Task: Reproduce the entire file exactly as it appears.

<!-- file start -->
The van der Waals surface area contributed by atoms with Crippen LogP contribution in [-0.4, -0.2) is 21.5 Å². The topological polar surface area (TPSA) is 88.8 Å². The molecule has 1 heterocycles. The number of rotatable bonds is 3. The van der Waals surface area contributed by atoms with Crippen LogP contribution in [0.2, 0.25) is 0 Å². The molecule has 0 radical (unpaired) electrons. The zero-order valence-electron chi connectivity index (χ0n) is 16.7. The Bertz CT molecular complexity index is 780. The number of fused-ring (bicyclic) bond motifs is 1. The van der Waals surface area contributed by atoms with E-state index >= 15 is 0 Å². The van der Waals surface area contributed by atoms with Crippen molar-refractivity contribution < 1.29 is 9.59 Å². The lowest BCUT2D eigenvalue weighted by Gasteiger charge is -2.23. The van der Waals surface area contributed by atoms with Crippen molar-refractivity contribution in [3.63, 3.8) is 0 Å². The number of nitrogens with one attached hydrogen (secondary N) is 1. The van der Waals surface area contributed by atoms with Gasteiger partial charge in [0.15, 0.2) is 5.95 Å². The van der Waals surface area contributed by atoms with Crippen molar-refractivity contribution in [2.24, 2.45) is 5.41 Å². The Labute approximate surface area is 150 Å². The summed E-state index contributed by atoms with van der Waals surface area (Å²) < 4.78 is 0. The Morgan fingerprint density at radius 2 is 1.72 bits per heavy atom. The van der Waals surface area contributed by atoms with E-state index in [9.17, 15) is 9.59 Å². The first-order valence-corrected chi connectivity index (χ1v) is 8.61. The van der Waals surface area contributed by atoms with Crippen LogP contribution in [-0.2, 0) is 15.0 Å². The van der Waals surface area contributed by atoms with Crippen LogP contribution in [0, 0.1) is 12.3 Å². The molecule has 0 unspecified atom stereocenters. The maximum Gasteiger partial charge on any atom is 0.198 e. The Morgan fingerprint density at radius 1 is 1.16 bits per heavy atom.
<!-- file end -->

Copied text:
The van der Waals surface area contributed by atoms with Crippen LogP contribution in [-0.4, -0.2) is 21.5 Å². The topological polar surface area (TPSA) is 88.8 Å². The molecule has 1 heterocycles. The number of rotatable bonds is 3. The van der Waals surface area contributed by atoms with Crippen LogP contribution in [0.2, 0.25) is 0 Å². The molecule has 0 radical (unpaired) electrons. The zero-order valence-electron chi connectivity index (χ0n) is 16.7. The Bertz CT molecular complexity index is 780. The number of fused-ring (bicyclic) bond motifs is 1. The van der Waals surface area contributed by atoms with E-state index >= 15 is 0 Å². The van der Waals surface area contributed by atoms with Crippen molar-refractivity contribution < 1.29 is 9.59 Å². The lowest BCUT2D eigenvalue weighted by Gasteiger charge is -2.23. The van der Waals surface area contributed by atoms with Crippen molar-refractivity contribution in [3.63, 3.8) is 0 Å². The number of nitrogens with one attached hydrogen (secondary N) is 1. The van der Waals surface area contributed by atoms with Gasteiger partial charge in [0.15, 0.2) is 5.95 Å². The van der Waals surface area contributed by atoms with Crippen molar-refractivity contribution in [2.24, 2.45) is 5.41 Å². The Labute approximate surface area is 150 Å². The summed E-state index contributed by atoms with van der Waals surface area (Å²) < 4.78 is 0. The Morgan fingerprint density at radius 2 is 1.72 bits per heavy atom. The van der Waals surface area contributed by atoms with E-state index in [9.17, 15) is 9.59 Å². The first-order valence-corrected chi connectivity index (χ1v) is 8.61. The van der Waals surface area contributed by atoms with Crippen LogP contribution in [-0.2, 0) is 15.0 Å². The van der Waals surface area contributed by atoms with Crippen LogP contribution in [0, 0.1) is 12.3 Å². The molecule has 0 unspecified atom stereocenters. The maximum Gasteiger partial charge on any atom is 0.198 e. The Morgan fingerprint density at radius 1 is 1.16 bits per heavy atom.